There is no regulatory body to hear complaints about these agencies, nor is there oversight to manage the concerns of would-be parents.
Often the only recourse is to leave a review on a Facebook page or, in rare cases, take an agency owner to court.
“I feel very strongly that the law is wrong and causes problems,” Rhoads-Heinrich says. “People are not following the law with payment, so it’s super flawed, and failing Canadians.”
Citizenship and health-care costs
Canada is generous to the growing numbers of foreign parents who choose Canadian surrogates to bear their children.
Here much of the surrogate’s health care is covered by Canadian taxpayers. And the newborn will be granted automatic Canadian citizenship.
Those meaningful benefits, which have fuelled Canada’s surrogacy boom, are beginning to come under the microscope.
The Star’s ongoing reports on Canada’s growing role has triggered public debate.
At the moment, Price’s agency is involved with about 70 pregnant surrogates. More than half of the intended parents are from outside Canada.
“When other countries closed down (surrogacy), a lot came to Canada. We’ve definitely seen the number of inquiries going up. It’s probably grown by 100 per cent,” Price says.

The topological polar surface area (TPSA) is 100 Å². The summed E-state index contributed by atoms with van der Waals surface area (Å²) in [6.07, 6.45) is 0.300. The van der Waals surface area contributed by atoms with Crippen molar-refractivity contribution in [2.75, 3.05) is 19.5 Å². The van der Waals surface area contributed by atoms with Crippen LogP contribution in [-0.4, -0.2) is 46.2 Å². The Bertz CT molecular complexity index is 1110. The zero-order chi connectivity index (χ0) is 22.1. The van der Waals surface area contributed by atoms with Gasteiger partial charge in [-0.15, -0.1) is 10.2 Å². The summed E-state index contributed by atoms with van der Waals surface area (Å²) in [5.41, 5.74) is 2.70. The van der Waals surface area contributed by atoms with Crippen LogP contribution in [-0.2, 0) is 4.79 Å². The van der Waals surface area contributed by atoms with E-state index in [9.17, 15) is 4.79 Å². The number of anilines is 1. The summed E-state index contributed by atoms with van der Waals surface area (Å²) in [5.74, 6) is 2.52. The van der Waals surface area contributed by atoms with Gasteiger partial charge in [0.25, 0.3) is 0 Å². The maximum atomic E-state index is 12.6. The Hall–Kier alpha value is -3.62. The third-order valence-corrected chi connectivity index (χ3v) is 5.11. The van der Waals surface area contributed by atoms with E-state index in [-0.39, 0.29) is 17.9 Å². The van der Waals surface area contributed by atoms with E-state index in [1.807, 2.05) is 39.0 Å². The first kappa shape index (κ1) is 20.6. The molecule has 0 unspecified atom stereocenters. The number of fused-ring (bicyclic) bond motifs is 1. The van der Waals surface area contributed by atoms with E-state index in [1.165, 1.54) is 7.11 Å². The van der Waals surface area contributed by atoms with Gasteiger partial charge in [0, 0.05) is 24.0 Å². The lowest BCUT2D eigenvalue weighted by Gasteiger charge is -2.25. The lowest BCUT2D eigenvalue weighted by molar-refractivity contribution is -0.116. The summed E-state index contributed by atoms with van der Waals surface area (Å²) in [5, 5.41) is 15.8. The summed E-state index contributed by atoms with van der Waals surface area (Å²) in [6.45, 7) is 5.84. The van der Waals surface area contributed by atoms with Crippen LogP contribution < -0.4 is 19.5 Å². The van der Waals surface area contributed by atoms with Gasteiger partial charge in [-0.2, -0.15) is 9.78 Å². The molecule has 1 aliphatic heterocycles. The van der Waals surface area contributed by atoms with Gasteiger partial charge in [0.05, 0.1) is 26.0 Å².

She believes the federal government should introduce rules that would recoup health-care costs.
“The majority, if not all, of our foreign couples want to pay,” she says. “They ask if there’s insurance they can buy for the surrogate and the baby. If there was something for foreign parents to pay into, they absolutely would. But there’s nothing.”
At Rhoads-Heinrich’s firm, 88 per cent of the 34 surrogates questioned say they either have carried for or have been approached by international intended parents.
“Under the Citizenship Act, children born in Canada to parents who are Canadian are automatically Canadian citizens,” wrote a spokesperson for Immigration, Refugees and Citizenship Canada.
Granting of citizenship to children who may spend only a month or two in Canada divides the surrogate sisterhood. Some say they don’t care; others call it a deal breaker and won’t carry a baby for foreign parents.
“This is one small reason why I didn’t really want to deal with international intended parents,” says Kitchener surrogate Tara-Ann Gagnon. “I feel like if I’m having the baby here, I’m being covered under our health plan, then the baby should at least go to Canadian parents.”
Most surrogates the Star interviewed felt that Canadian citizenship should not be automatic.
But the concern that intended parents may be seeking an “anchor baby” is completely unfounded, argues fertility lawyer Sara Cohen.
“It would be a scary thing to deny these children citizenship,” says Cohen, who notes that in six years of practice she has yet to meet foreign intended parents who chose Canada for the citizenship. “There are many places in the world that deny children born through surrogacy citizenship, and we wouldn’t want Canada to be the cause of making children born with no citizenship anywhere in the world.”
Agencies and the law
The Star interviewed three major surrogacy agency owners in Canada to learn how they are navigating the legal minefield.
Their varied approaches reflect widespread confusion when it comes to creating a practice working on the right side of the law.
Company: Canadian Surrogacy Online
Owner: Sally Rhoads-Heinrich
Location: Londesborough, Ont.